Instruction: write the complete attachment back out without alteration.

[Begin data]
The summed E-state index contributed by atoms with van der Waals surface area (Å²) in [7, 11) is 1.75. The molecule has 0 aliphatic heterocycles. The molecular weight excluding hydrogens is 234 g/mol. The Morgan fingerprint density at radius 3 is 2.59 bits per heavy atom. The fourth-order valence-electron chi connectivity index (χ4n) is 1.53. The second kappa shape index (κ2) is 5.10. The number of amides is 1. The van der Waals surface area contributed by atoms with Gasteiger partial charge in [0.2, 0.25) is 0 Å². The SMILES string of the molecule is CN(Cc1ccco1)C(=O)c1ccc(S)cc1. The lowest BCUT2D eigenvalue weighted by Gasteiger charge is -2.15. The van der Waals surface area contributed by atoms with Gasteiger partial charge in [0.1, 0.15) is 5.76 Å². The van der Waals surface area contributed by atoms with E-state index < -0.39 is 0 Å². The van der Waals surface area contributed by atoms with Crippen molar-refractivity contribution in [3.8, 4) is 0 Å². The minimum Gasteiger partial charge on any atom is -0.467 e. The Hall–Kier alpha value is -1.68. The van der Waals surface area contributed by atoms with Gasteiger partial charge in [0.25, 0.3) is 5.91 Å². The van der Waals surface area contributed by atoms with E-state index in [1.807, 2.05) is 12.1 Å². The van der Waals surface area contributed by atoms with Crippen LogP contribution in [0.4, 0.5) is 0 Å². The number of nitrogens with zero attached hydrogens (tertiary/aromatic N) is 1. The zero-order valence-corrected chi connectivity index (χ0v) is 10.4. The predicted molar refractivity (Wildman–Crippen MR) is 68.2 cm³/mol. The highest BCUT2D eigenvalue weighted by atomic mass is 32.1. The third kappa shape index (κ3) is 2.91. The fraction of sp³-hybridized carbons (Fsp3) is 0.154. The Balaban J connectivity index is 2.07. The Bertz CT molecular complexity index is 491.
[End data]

The summed E-state index contributed by atoms with van der Waals surface area (Å²) in [7, 11) is 1.75. The molecule has 0 aliphatic heterocycles. The molecular weight excluding hydrogens is 234 g/mol. The Morgan fingerprint density at radius 3 is 2.59 bits per heavy atom. The fourth-order valence-electron chi connectivity index (χ4n) is 1.53. The second kappa shape index (κ2) is 5.10. The number of amides is 1. The van der Waals surface area contributed by atoms with Gasteiger partial charge in [0.2, 0.25) is 0 Å². The SMILES string of the molecule is CN(Cc1ccco1)C(=O)c1ccc(S)cc1. The lowest BCUT2D eigenvalue weighted by Gasteiger charge is -2.15. The van der Waals surface area contributed by atoms with Gasteiger partial charge in [0.1, 0.15) is 5.76 Å². The van der Waals surface area contributed by atoms with E-state index < -0.39 is 0 Å². The van der Waals surface area contributed by atoms with Crippen molar-refractivity contribution in [3.8, 4) is 0 Å². The minimum Gasteiger partial charge on any atom is -0.467 e. The Hall–Kier alpha value is -1.68. The van der Waals surface area contributed by atoms with Gasteiger partial charge in [0.25, 0.3) is 5.91 Å². The van der Waals surface area contributed by atoms with E-state index in [1.807, 2.05) is 12.1 Å². The van der Waals surface area contributed by atoms with Crippen LogP contribution in [0.4, 0.5) is 0 Å². The number of nitrogens with zero attached hydrogens (tertiary/aromatic N) is 1. The zero-order valence-corrected chi connectivity index (χ0v) is 10.4. The predicted molar refractivity (Wildman–Crippen MR) is 68.2 cm³/mol. The highest BCUT2D eigenvalue weighted by atomic mass is 32.1. The third kappa shape index (κ3) is 2.91. The fraction of sp³-hybridized carbons (Fsp3) is 0.154. The Balaban J connectivity index is 2.07. The Bertz CT molecular complexity index is 491.